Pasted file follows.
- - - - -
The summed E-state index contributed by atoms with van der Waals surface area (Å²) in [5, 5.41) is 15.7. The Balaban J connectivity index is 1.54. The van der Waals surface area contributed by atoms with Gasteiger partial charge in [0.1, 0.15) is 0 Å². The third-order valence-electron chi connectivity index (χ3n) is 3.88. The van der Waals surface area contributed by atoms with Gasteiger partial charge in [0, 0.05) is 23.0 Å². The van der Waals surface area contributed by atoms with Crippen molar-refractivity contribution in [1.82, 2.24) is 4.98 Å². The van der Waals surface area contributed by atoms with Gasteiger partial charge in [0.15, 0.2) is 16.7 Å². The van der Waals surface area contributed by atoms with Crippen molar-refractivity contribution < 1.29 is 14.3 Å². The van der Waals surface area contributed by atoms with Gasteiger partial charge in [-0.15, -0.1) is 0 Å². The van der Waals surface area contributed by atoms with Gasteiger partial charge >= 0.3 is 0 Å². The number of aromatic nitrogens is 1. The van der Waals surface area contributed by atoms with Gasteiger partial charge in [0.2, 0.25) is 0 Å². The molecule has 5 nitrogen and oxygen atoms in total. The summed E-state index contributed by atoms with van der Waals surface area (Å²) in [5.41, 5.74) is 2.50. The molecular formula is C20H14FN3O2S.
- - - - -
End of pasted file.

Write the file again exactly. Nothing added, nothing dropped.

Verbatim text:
The summed E-state index contributed by atoms with van der Waals surface area (Å²) in [5, 5.41) is 15.7. The Balaban J connectivity index is 1.54. The van der Waals surface area contributed by atoms with Gasteiger partial charge in [0.1, 0.15) is 0 Å². The third-order valence-electron chi connectivity index (χ3n) is 3.88. The van der Waals surface area contributed by atoms with Gasteiger partial charge in [0, 0.05) is 23.0 Å². The van der Waals surface area contributed by atoms with Crippen molar-refractivity contribution in [1.82, 2.24) is 4.98 Å². The van der Waals surface area contributed by atoms with Gasteiger partial charge in [0.15, 0.2) is 16.7 Å². The van der Waals surface area contributed by atoms with Crippen molar-refractivity contribution < 1.29 is 14.3 Å². The van der Waals surface area contributed by atoms with Gasteiger partial charge in [-0.15, -0.1) is 0 Å². The van der Waals surface area contributed by atoms with Gasteiger partial charge >= 0.3 is 0 Å². The number of aromatic nitrogens is 1. The van der Waals surface area contributed by atoms with Gasteiger partial charge in [0.2, 0.25) is 0 Å². The molecule has 5 nitrogen and oxygen atoms in total. The summed E-state index contributed by atoms with van der Waals surface area (Å²) in [5.41, 5.74) is 2.50. The molecular formula is C20H14FN3O2S.